Bacteria reproduce by dividing into two parts (mitosis). The fraction of the cells takes place very quickly (one to four divisions per hour) when there is adequate food and when the temperature is between 32 ° C and 41 ° C.  It doubles every fifteen minutes. About one million bacteria can be produced in five hours. They need moisture, food, and heat for growing and some bacteria need oxygen; others thrive better without air.





Bacteria differ in their dietary needs






Dry foods, such as sugar, flour, rice, and dry pastries, do not have enough moisture for bacteria to multiply. Acidic foods such as citrus fruits, tomatoes, and items made with acidic ingredients are generally not the favorite foods for bacteria. They prefer non-acidic foods rich in protein such as milk, dairy products, eggs, fish, frostings and cream.

Bacterial contamination of food can be delayed by constant and effective control of food temperature as most bacteria grow best between 10 ° C and 49 ° C and practically stop growing and multiplying at temperatures above 74 ° C and 4 ° C.

Although cold temperatures cannot kill all of them, growth can be stunted. 

The most suitable temperature for the development of pathogenic organisms is body temperature: 37ºC.

Food can be contaminated by contact with dirty hands, dirty clothes, and towels, dirty tables and utensils, dirty containers and machines.

Food contamination can also result from contact with pets, rats, mice, flies, cockroaches, insects and polluted water.

Generally, diseases transmitted in this way include Typhoid fever, Salmonella, Dysentery, Cholera, Jaundice, Tuberculosis, and Diphtheria.




The destruction of bacteria




The destruction of bacteria can be done with the use of high temperatures, boiling water from 60 to 100ºC. Immersion in the water at 82 ° C for ten minutes will already destroy a large part of the pathogens.

With the use of steam cleaning tools.

By pasteurization or sterilization of food.

By the use of chemical compounds such as chlorine, iodine or quaternary ammonium to clean and disinfect equipment and utensils.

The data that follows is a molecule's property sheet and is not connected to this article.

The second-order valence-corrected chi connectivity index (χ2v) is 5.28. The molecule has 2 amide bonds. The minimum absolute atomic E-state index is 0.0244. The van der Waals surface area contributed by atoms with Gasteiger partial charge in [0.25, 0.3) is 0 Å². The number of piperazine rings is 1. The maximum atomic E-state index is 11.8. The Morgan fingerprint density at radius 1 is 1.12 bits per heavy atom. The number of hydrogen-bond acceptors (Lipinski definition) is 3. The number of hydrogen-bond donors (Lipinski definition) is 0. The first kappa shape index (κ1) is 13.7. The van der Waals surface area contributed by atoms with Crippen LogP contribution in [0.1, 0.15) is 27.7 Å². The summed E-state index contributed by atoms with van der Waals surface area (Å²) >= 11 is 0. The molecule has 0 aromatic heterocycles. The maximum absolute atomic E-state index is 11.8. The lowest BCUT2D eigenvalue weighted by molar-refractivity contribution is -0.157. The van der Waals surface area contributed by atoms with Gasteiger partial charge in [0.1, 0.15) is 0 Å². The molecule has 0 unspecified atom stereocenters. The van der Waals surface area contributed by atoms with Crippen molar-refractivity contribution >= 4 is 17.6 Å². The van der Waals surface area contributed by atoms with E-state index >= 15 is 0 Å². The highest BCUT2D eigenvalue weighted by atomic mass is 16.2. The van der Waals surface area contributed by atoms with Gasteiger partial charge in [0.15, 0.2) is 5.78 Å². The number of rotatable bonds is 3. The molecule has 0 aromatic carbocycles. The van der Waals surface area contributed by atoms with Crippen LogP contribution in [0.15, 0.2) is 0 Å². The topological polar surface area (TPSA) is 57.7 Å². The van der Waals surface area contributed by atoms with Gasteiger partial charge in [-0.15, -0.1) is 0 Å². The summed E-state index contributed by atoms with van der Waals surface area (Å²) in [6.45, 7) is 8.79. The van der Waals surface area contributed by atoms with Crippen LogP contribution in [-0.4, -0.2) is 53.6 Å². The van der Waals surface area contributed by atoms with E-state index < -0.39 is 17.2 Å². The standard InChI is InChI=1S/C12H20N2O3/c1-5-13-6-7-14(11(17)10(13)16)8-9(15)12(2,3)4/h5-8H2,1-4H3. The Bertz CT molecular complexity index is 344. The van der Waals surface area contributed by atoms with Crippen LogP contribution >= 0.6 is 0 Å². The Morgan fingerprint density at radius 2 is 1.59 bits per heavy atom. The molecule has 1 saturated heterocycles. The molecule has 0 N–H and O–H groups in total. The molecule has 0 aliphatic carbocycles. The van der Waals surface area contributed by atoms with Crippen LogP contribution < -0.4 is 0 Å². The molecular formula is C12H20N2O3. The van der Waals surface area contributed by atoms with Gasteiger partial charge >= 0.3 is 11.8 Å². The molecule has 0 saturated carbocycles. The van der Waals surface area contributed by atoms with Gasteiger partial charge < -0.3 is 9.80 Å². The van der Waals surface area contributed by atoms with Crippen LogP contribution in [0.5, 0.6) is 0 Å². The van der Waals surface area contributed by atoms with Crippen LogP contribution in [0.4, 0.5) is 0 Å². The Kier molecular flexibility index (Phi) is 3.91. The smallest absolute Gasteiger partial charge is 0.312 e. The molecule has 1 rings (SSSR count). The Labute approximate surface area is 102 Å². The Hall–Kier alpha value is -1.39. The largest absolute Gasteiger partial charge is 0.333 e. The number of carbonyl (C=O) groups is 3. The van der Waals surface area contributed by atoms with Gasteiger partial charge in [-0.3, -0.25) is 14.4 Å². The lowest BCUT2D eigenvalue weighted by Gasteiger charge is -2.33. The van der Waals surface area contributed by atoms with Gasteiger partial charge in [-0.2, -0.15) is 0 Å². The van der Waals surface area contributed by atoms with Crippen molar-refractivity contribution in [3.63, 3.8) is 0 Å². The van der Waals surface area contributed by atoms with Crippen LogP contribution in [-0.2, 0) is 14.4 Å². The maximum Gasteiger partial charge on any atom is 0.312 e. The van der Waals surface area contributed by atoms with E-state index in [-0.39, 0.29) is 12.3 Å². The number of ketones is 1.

The molds





Molds, also called fungi, are made up of many cells that need air and moisture to grow. They can develop on almost all sweet, sour, bitter, and even relatively dry foods.

There are different types of mold that with different colors; white, blue, green, pink and black. Certain molds such as certain bacteria can be good and useful for humans. Others can damage food with unpleasant odors and a musty flavor.

Good molds are used to make antibiotics, penicillin, aureomycin, and Terramycin.

Others are necessary for making cheese and bring a special flavor to blue cheese, Roquefort and camembert for example.

Some molds causing Aflatoxins can be classified as deadly poisons and can cause dangerous liver dysfunctions.

Mold formation can be avoided by controlling storage conditions and avoiding long periods of storage.

Most molds reproduce by the formation of very light spores found everywhere. They are easily transported by drafts, insects, animals, and humans. Molds can be destroyed by the same methods as those used to kill bacteria.










Yeast is a single-celled organism that absorbs food and moisture and multiplies by germinating. It’s important in the fermentation process.

Every time the yeast is brought into contact with hot temperature, air, humidity, and sugar, it multiplies and develops. Yeast is necessary to make bread, wine, and alcoholic beverages but is also used as a vitamin B supplement.

The yeast cells are very light and are often in the air. They can be identified by an alcoholic odor and the presence of bubbles.

Although a certain type of yeast can cause skin infections. Yeast is generally considered harmless to humans and is destroyed by high temperatures.






Grandson of a famous French Chef (his grandfather owned the Buffet de la Gare de Rennes, in France at the end of the 19th century), Thierry Guineau has accumulated forty years of culinary experience throughout the world. During his stay in Asia, he was recognized prodigious, draped in his jacket of Executive Chef at the Meridien of Jakarta, at the Holiday Inn Harbin China, at the Meridien of Phuket, the Sheraton Zhongshan in China, or at the Coco Beach Vietnam, to name a few. Today, he leaves in Mui Né, Vietnam and share his free time between consulting and professional training where he passes on his knowledge to the most disadvantaged.